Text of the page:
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More Trouble Expected When Egypt Comes Back Online 175

Posted by CmdrTaco
from the wait-till-china-gets-the-word dept.
schliz writes "Net activists at Telecomix are preparing darknets, encryption, proxies and VPNs to protect Egyptians' online freedom when the Government-imposed Internet blackout ends. Today, Telecomix regarded Egypt as being on "the same level as North Korea and Burma in internet censorship" amid rumours that Egyptian phone lines were to be shut down. Analysts and the Internet Society have also warned of technical and business difficulties to come — including BGP churn and commercial fears of doing business in Egypt."
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More Trouble Expected When Egypt Comes Back Online

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  • A Straw Vote! (Score:4, Insightful)

    by MightyMartian (840721) on Tuesday February 01, 2011 @02:46PM (#35071484) Journal

    Who's all in favor of modifying the constitutions of every Western country to read:

    "Any attempt by government to in any way censor or limit or shut down the Internet will lead to immediate execution of said members of the Executive and Legislature by having their heads repeatedly smashed in by a circa-1995 Cisco router."

    • Absolutely not; for similar reasons to why advocating political murder of JA and circumvention of due process are frowned upon.

      • Ah, but this would be an amendment to the constitution. It would simply the immediate and permanent elimination of any politician who tries to foil civil liberties. You would have them on record as either having introduced the bill or voting for it, or from the Executive end of things, passing the bill into law. That would be a matter of public record. Should be enough for the amendment to allow the splattering of their brains over the pavement.

        • Re: (Score:2, Flamebait)

          by Suki I (1546431)

          Try that one against the Muslim Brotherhood/CAIR after they take over Egypt. If you think the government there was "mean" before, you just watch and see what a *mean* version of Iran is like. They don't beast you with routers and the AK-47 bullets are metal, not rubber.

        • by skarphace (812333)

          It would simply the immediate and permanent elimination of any politician who tries to foil civil liberties

          Oh cool, defend civil liberties by taking people's civil rights. Great solution, dude.

        • (I know the original was somewhat tongue-in-cheek, but the power-hungry politicians will find ways to get around it):
          The politicians will just try to (a) tax it to death (either the companies or the subscribers), (b) regulate it "in order to make sure it is free and non-discriminatory," or (c) have "voluntary" codes that ensure that access by children (and other protected classes) aren't shown "inappropriate content."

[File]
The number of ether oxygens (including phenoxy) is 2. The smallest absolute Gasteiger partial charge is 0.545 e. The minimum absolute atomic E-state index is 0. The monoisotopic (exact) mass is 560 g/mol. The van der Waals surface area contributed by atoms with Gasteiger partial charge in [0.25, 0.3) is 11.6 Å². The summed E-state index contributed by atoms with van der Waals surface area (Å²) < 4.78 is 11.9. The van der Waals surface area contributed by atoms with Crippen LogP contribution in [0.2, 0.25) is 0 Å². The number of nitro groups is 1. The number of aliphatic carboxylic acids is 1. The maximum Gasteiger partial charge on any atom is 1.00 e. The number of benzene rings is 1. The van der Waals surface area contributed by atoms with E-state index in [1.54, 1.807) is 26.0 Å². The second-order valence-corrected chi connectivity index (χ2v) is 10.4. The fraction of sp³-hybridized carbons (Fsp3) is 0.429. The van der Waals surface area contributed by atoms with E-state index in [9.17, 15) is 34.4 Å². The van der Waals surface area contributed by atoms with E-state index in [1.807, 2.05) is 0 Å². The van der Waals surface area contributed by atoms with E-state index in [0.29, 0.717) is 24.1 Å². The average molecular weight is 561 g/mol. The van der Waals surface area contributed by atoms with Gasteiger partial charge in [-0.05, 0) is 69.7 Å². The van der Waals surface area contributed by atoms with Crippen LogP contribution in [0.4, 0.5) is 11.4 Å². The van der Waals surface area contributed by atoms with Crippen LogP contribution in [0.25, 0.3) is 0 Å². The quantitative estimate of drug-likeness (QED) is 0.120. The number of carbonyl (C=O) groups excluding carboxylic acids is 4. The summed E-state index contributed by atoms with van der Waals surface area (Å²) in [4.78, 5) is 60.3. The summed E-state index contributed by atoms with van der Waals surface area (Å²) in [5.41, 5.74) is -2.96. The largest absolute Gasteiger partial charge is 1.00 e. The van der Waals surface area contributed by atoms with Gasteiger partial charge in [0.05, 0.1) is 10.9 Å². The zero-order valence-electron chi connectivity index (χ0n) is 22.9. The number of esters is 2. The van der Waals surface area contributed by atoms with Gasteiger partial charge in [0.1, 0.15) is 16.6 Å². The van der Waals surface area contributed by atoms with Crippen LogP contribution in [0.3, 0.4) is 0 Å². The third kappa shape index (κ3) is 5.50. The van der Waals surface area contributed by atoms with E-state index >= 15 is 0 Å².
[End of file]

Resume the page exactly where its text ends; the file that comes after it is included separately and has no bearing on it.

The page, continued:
The power to tax is the power to destroy and the power to regulate is the power to control.

      • circumventionn of due process?

        did we do that 200+ yrs ago fighting england? we didn't like the way things were, we fought back and this included guns and violence.

        we look at it as a symbol of freedom.

        but now, you wont allow a new one if its NEEDED and called for?

        how sad. you have learned nothing from our history.

      • by sjames (1099)

        Fine, they get their trial where the people must show that there was an attempt to shut down, censor, or limit the internet and that the person was at that time a member of the Legislative or executive branch. Then we smash their head in. If they can show a strong and substantive effort to prevent the damage to the internet, we could consider it a mitigating circumstance.

        • by sumdumass (711423)

          So it takes messing with your internet to get you fired up.

          Perhaps it would be easier to just pay attention more and not vote the asshats into office in the first place?

          Perhaps death and physical harm is not what's needed but a recall option to which any politician can be removed from office upon a certain set of criteria and be barred from serving office for a set amount of time would be more appropriate. At least then you wouldn't have a mess created by a governor who got thrown out just to get reelected

          • by sjames (1099)

            You must admit, a political attempt to disrupt the speech of the people is a rather serious threat to the Constitution.

            I like many many others do try to avoid electing asshats, but it seems that mostly asshats are running and the media filters most non-asshats out of the debates.

            Honestly, the death penalty is a bit much, and there are a lot more things that should get a politician sanctioned. For one, I would like a 3 strikes (or perhaps 2) law barring anyone from office if they vote in favor of any legisla

            • by sumdumass (711423)

              You must admit, a political attempt to disrupt the speech of the people is a rather serious threat to the Constitution.